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The Artificially Sweetened Times
PO Box 457
Spirit Lake, Idaho 83869
(208) 255-2307

Editor: Don Harkins    Associate Editor: Ingri Cassel
Graphic Design: Don Harkins
Contributors: Mission Possible Founder Betty Martini;
Aspartame Toxicity Center Director Mark D. Gold
Consumer Advocate Attorney Jim Turner
Medical Consultants: Russell Blaylock, MD; James Bowen, MD;
H.J. Roberts, MD; John Olney, MD

The Artificially Sweetened Times is a community service publication produced in cooperation with Mission Possible, Vaccination Liberation and The Idaho Observer. The intent of the editors is to present a balance of information regarding the synthetic food and beverage sweetener
aspartame and its link to epidemic illness and death. The editors of
The Artificially Sweetened Times believe that government product approval is not a license to knowingly poison the public for profit.

The masthead of The Artificially Sweetened Times' (hardcopy edition) features a photograph of Presidential Assistant Donald Rumsfeld and his assistant Dick Cheney meeting with reporters at the White House Nov. 7, 1975. Cheney is a former secretary of defense, former Halliburton CEO and current vice-president; Rumsfeld is a former secretary of defense, former Searle Corp. CEO and the current secretary of defense. These men are featured in the masthead of The Artificially Sweetened Times for helping to successfully merge the interests of modern multinational corporations with the interests of the U.S. government at the expense of public health.

Ordering Information
The eight-page on newsprint hardcopy edition of The Artificially Sweetened Times is available for $25 per 100 shipping included. Circulate this publication among friends, family and throughout your community. The future of America could very well depend upon the removal of aspartame (and now neotame) from our food supply. The Artificially Sweetened Times is the most concise, compelling and cost-effective means of accomplishing this critical goal.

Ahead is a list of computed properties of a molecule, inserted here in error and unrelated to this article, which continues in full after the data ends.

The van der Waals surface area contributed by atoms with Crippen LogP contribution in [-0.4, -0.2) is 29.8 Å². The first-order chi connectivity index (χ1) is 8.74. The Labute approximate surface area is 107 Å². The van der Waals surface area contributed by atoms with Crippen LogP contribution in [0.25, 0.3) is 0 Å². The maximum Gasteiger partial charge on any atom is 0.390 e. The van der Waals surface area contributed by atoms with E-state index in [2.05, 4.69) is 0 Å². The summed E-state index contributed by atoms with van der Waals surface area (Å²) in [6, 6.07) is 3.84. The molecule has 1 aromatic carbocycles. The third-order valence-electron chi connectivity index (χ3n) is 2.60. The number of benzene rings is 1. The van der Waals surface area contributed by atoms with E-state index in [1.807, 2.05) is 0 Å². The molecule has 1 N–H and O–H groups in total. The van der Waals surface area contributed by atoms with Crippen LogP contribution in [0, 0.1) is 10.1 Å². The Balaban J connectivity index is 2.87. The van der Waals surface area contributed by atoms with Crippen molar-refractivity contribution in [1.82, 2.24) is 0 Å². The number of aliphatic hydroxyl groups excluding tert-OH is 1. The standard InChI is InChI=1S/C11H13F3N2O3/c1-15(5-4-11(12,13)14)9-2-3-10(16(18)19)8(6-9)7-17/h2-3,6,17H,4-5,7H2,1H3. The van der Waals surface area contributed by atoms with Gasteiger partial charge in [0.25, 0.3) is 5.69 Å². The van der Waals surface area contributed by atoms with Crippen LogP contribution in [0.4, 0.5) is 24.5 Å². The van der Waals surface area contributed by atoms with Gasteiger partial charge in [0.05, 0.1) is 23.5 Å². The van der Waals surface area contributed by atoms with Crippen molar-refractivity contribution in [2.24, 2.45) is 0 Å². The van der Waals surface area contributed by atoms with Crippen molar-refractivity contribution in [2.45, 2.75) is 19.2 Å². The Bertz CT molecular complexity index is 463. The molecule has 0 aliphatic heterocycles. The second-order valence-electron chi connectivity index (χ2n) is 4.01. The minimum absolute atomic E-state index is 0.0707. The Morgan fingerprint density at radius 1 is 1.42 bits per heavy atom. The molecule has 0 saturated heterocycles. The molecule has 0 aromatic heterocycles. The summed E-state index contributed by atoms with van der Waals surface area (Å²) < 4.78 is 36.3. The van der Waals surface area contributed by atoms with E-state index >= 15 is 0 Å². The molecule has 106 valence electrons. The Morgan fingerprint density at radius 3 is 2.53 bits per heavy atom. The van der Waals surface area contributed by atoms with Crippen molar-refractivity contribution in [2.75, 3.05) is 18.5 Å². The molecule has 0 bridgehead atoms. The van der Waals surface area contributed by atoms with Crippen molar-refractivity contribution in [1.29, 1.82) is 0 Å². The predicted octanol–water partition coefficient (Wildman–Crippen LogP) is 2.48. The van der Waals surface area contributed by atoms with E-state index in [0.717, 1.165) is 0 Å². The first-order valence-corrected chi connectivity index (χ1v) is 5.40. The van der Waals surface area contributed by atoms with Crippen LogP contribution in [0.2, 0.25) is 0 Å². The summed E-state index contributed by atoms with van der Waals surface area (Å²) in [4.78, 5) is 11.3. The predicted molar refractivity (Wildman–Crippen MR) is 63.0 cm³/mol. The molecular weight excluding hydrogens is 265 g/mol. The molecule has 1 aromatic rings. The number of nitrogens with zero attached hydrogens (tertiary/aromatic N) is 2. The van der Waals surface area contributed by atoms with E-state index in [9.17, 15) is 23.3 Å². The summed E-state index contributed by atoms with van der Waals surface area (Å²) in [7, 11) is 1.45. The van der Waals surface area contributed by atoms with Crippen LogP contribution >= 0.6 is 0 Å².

"There are known knowns. These are things we know
that we know.
There are known unknowns. That is to say, there are things we know we don't know.
But, there are also unknown unknowns. These are things we don't know we don't know."
~Donald Rumsfeld

Sweet Slavery
"It's safe" says gov't, industry
"It's not safe" say others
Aspartame approval timeline
The human side of aspartame disease
Kicking the sweet habit
Aspartame Reaction Report Form
Questions and resources
Action plan
Sweeteners to use/avoid
Page 1  Page 2   Page 3   Page 4  Page 5   Page 6   Page 7  Page 8
Page 1
Aspartame: Harmless synthetic sweetener or
FDA-approved poison?
Long before it achieved FDA approval for use in foods, beverages and drugs, questions regarding the safety of synthetic sweetener aspartame have been the subject of much controversy. It has even been characterized as a poison linked to a variety of chronic ailments (See list of complaints/symptoms page 4).
A growing body of scientists, doctors and laypeople insist that aspartame disease is an ignored epidemic and an underlying cause of chronic ill-health in America today. Conversely, aspartame producers, food and beverage industry trade associations, government regulators and some scientists and physicians claim aspartame is completely safe and its worst characteristic is that it's non-nutritive.